COVID-19 Curfew sign Courtesy: Shutterstock – Image by Adam Calaitzis
Despite Florida being the second-most “open-state” during the pandemic, there are still regulations in place whether people choose to believe it or not.
Take Miami-Dade County, for example. There has been no shortage of the South Florida community gracing headlines for the antics and chaos that hit South Beach during the raid of the Spring Breakers just a few weeks ago.
Any outsider not from Florida can see the footage and photos that have engulfed nationwide news and can rightfully assume that Florida is this wide-open, carefree paradise where residents and tourists can live their lives as if a worldwide pandemic never existed.
However… that shouldn’t be the case, because oddly enough, Miami, the place foreigners associate with paradise and lawlessness, has been the antithesis of that very train of thought.
Since July of last year, Miami-Dade County has been under a “nightly curfew” meant to thwart the spread of COVID-19 through late-night activities, including clubbing, bar-hopping, and entertainment.
If you ask any Miami or South Florida resident that spends time in the major Florida county, they’d probably tell you, “Wait, we’re still under curfew?” And they would be justified in asking such a question because it hasn’t felt like that to them.
After months of following a strict 10 p.m. curfew, the county added an extra two hours in October, moving the current curfew to midnight. Bars, restaurants, clubs, and events across the county have been required to close their doors in accordance with the curfew, while the other 66 counties throughout the state operate in an even more “free” state.
But that will soon change. Beginning Monday, April 12, Miami-Dade County will no longer be under a curfew.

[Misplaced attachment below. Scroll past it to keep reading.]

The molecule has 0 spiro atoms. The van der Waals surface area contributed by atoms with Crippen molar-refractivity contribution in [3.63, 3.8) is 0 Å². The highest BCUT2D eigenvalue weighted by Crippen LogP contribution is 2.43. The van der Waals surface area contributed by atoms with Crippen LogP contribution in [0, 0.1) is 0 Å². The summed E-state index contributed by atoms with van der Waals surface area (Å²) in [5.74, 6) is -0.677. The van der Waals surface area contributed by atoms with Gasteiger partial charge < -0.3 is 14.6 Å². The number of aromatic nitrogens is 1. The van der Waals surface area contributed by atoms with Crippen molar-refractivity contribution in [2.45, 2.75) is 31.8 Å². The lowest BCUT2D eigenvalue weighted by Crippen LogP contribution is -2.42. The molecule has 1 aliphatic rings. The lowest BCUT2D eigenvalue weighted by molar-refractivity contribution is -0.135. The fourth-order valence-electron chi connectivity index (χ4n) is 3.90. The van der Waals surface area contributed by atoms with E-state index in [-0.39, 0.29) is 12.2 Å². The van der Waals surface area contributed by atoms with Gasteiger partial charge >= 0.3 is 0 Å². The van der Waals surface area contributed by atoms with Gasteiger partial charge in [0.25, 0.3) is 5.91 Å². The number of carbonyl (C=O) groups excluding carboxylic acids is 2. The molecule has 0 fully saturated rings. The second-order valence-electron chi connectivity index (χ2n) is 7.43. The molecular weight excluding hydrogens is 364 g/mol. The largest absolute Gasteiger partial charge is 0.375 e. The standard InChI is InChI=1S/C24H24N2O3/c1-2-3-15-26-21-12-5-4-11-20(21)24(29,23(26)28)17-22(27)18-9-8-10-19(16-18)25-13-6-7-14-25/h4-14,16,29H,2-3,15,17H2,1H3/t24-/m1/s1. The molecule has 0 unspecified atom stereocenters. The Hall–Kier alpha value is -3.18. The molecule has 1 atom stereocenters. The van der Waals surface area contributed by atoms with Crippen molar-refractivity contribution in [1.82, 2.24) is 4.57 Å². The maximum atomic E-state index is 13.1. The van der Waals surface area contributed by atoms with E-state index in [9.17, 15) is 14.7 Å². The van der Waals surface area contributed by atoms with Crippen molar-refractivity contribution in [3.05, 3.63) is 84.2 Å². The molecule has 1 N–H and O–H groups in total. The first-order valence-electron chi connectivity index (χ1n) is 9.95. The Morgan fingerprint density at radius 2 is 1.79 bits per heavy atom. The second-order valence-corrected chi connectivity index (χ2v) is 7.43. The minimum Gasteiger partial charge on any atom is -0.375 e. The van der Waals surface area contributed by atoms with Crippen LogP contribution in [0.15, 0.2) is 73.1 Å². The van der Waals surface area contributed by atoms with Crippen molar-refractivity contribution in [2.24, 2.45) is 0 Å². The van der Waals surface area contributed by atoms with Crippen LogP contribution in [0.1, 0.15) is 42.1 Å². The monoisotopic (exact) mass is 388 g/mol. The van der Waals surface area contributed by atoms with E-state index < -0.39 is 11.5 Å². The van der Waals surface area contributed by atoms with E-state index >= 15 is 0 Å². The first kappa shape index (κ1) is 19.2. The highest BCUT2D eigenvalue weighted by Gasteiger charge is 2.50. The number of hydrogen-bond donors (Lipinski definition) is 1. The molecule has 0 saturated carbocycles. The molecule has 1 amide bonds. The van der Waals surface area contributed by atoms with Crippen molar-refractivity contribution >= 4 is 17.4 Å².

County Mayor Daniella Levine Cava and her administration ruled that upon further consideration and analysis of positivity rates within the county, it is “safe” to move forward with lifting the almost year-long countywide curfew.
“We considered all of the available data, including the 14-day positivity rate, and also hospitalization from COVID and death rates,” Levine Cava said during a press conference in downtown Miami. “These have all declined significantly as vaccination for the most vulnerable has expanded and our overall vaccination program has progressed.”
According to the county’s chief medical officer, Dr. Peter Paige, hospitalizations have been on the downfall over the past month, and people in critical care have also declined.
After months of lobbying with county activists, businesses, and residents in South Florida’s most popular county will soon be able to carry on like the rest of the state.
The county mayor also highlighted “streamlined” COVID-19 safety procedures for businesses and residents in the press conference. The eased guidelines will allow county residents to be outside without wearing facial coverings as long as they maintain the suggested social distance of six feet apart.
Whether residents were aware of it or not, their time to resume activities past midnight has arrived.
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William is a South Florida native with professional experience writing at the collegiate and national news outlet level. He loves fishing, playing soccer and watching sports in his spare time and is a fan of all South Florida teams.